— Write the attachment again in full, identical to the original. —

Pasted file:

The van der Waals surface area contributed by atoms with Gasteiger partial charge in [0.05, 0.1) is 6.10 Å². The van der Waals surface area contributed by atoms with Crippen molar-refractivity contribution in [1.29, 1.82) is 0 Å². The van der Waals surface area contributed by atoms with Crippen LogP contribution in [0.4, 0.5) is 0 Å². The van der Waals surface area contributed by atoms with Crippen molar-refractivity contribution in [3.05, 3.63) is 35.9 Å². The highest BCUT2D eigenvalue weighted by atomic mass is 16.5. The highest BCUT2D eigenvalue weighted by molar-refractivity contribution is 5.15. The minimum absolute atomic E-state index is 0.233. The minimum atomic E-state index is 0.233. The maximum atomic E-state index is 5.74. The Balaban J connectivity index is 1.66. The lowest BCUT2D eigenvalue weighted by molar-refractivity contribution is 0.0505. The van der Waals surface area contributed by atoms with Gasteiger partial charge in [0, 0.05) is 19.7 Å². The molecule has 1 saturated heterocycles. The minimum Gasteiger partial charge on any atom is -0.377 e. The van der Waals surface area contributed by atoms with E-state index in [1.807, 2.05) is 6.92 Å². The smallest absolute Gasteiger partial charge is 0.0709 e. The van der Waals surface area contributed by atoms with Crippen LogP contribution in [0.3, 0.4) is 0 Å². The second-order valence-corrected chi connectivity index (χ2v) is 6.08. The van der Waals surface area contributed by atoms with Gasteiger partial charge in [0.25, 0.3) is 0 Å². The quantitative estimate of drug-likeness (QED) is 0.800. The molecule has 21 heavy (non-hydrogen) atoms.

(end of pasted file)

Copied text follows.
The van der Waals surface area contributed by atoms with Gasteiger partial charge in [0.05, 0.1) is 6.10 Å². The van der Waals surface area contributed by atoms with Crippen molar-refractivity contribution in [1.29, 1.82) is 0 Å². The van der Waals surface area contributed by atoms with Crippen LogP contribution in [0.4, 0.5) is 0 Å². The van der Waals surface area contributed by atoms with Crippen molar-refractivity contribution in [3.05, 3.63) is 35.9 Å². The highest BCUT2D eigenvalue weighted by atomic mass is 16.5. The highest BCUT2D eigenvalue weighted by molar-refractivity contribution is 5.15. The minimum absolute atomic E-state index is 0.233. The minimum atomic E-state index is 0.233. The maximum atomic E-state index is 5.74. The Balaban J connectivity index is 1.66. The lowest BCUT2D eigenvalue weighted by molar-refractivity contribution is 0.0505. The van der Waals surface area contributed by atoms with Gasteiger partial charge in [0, 0.05) is 19.7 Å². The molecule has 1 saturated heterocycles. The minimum Gasteiger partial charge on any atom is -0.377 e. The van der Waals surface area contributed by atoms with E-state index in [1.807, 2.05) is 6.92 Å². The smallest absolute Gasteiger partial charge is 0.0709 e. The van der Waals surface area contributed by atoms with Crippen LogP contribution in [0.3, 0.4) is 0 Å². The second-order valence-corrected chi connectivity index (χ2v) is 6.08. The van der Waals surface area contributed by atoms with Gasteiger partial charge in [0.25, 0.3) is 0 Å². The quantitative estimate of drug-likeness (QED) is 0.800. The molecule has 21 heavy (non-hydrogen) atoms.